If we and our world would arrive at this light, there is a path. Gregory Palamas, who lived some 300 years after St. Symeon, said that, “Repentance is the beginning, middle and end of the Christian way of life.” If we wish to move toward the light the disciples experienced at the Transfiguration; if we wish to satisfy our human “longing for light”; if we wish to become “partakers of… brightness” who see “unutterable beauty” and who do our part to help our world “become incomparably more brilliant and bright,” we must first repent. Repent not merely for “what we have done” or “what we have left undone”; repent not merely for our hubris and hypocrisy and for our capacity for violence. But even before repenting for these, the first step to true repentance is to learn to accept ourselves as we are. Where repentance is most powerful and profound, it begins by first accepting ourselves as we are. Not as who we think we should be or ought to be, but as we are. For there can be no new light, no new birth—there can be no change in our lives—unless we first accept ourselves as we are.

I know that my Lent, the season of repentance that begins Wednesday, will be colored by what now is taking place in Ukraine. How could we—how could I—have been so naïve as to think a war in Europe couldn’t happen, not now, not in 2022? What is our nation’s role and ultimately our role—my role—in the breakdown of human relationships that created an environment that allowed this (and I will call it) evil into our world? And what are the stories our nation tells itself, stories that I likely promulgate, that—like the false Russian myths—are simply not true and that may well nurture the seeds of future violence? As in any relationship, in the current war we all play a role. We may play only a small role—a fraction, a smidgen, of 1%—but as in any relationship, we all play a role and can leverage our fraction to effect change.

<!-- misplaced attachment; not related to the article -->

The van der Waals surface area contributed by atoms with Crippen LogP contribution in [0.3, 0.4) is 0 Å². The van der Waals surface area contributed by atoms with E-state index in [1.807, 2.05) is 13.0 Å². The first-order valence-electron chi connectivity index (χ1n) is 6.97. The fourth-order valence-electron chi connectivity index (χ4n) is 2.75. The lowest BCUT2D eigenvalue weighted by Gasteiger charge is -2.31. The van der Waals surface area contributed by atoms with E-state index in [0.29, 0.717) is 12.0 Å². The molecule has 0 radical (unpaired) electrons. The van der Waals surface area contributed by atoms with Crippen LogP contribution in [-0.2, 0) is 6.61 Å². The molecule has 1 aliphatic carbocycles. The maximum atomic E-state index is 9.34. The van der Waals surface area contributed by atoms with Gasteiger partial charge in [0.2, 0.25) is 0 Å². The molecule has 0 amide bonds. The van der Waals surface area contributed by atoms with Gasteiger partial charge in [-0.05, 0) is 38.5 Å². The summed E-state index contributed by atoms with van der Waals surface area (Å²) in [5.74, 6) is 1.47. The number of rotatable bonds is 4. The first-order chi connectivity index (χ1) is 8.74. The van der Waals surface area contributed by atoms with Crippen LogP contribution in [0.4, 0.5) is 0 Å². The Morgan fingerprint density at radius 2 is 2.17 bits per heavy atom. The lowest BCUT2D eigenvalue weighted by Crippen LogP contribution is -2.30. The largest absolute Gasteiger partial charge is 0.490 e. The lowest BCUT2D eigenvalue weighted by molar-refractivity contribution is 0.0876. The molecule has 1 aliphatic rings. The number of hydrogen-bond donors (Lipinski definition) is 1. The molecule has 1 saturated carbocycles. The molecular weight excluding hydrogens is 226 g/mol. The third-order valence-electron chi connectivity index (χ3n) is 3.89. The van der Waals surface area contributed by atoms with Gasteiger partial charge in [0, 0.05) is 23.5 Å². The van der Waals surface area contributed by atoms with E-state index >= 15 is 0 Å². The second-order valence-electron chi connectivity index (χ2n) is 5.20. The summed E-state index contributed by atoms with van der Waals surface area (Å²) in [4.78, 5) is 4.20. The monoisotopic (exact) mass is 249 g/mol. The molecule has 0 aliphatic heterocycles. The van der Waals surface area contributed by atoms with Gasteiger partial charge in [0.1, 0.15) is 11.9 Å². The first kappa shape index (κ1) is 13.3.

I pray that our Lent may indeed be a season of repentance, which (Gregory Palamas says) is “the beginning, middle and end of the Christian way of life.” And I pray that even before we repent for “things done and left undone,” we may be open-eyed and honest about who we are, and accept ourselves for who we are. For true repentance is not possible—change is not possible—until we first can accept ourselves as we are. Like the Russian myths about Ukraine, there is much untruth told in our world. But it is truth that Christ is the light of the world, that in him there is no darkness at all, that he loves us as we are, that he lovingly invites us to repent and to believe in the Good News. And that the Good News he brings has the power to renew not merely ourselves but the whole creation and to deliver it from the bondage of corruption, such that…

The heavens will become incomparably more brilliant and bright than they appear now… The earth will receive a new unutterable beauty… The sun will shine more powerfully than now, and[—as we let repentance begin with us—]the whole world, [this very world, today torn by war, someday, with the light of Christ’s transfiguring power,] will become more perfect than any word can describe.


Image Credit: Mike Labrum on Unsplash